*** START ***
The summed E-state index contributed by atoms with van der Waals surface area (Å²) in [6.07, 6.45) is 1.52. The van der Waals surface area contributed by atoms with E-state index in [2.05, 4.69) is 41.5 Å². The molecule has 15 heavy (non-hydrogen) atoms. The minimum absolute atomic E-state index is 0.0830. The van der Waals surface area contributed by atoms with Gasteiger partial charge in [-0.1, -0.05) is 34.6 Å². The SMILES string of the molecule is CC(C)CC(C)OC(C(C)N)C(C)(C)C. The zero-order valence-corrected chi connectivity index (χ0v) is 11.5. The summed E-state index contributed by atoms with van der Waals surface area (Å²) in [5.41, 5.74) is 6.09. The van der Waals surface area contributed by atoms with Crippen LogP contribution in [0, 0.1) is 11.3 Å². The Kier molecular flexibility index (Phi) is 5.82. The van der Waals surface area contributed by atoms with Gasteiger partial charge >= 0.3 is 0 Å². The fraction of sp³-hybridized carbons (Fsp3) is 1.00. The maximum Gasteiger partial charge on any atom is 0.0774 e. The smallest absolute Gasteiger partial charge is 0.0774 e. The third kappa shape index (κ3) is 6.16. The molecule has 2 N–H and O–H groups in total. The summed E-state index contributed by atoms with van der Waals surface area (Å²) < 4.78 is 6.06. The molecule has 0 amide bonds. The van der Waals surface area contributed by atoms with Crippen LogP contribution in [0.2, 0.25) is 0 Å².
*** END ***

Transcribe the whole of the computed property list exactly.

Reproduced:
The summed E-state index contributed by atoms with van der Waals surface area (Å²) in [6.07, 6.45) is 1.52. The van der Waals surface area contributed by atoms with E-state index in [2.05, 4.69) is 41.5 Å². The molecule has 15 heavy (non-hydrogen) atoms. The minimum absolute atomic E-state index is 0.0830. The van der Waals surface area contributed by atoms with Gasteiger partial charge in [-0.1, -0.05) is 34.6 Å². The SMILES string of the molecule is CC(C)CC(C)OC(C(C)N)C(C)(C)C. The zero-order valence-corrected chi connectivity index (χ0v) is 11.5. The summed E-state index contributed by atoms with van der Waals surface area (Å²) in [5.41, 5.74) is 6.09. The van der Waals surface area contributed by atoms with Crippen LogP contribution in [0, 0.1) is 11.3 Å². The Kier molecular flexibility index (Phi) is 5.82. The van der Waals surface area contributed by atoms with Gasteiger partial charge >= 0.3 is 0 Å². The fraction of sp³-hybridized carbons (Fsp3) is 1.00. The maximum Gasteiger partial charge on any atom is 0.0774 e. The smallest absolute Gasteiger partial charge is 0.0774 e. The third kappa shape index (κ3) is 6.16. The molecule has 2 N–H and O–H groups in total. The summed E-state index contributed by atoms with van der Waals surface area (Å²) < 4.78 is 6.06. The molecule has 0 amide bonds. The van der Waals surface area contributed by atoms with Crippen LogP contribution in [0.2, 0.25) is 0 Å².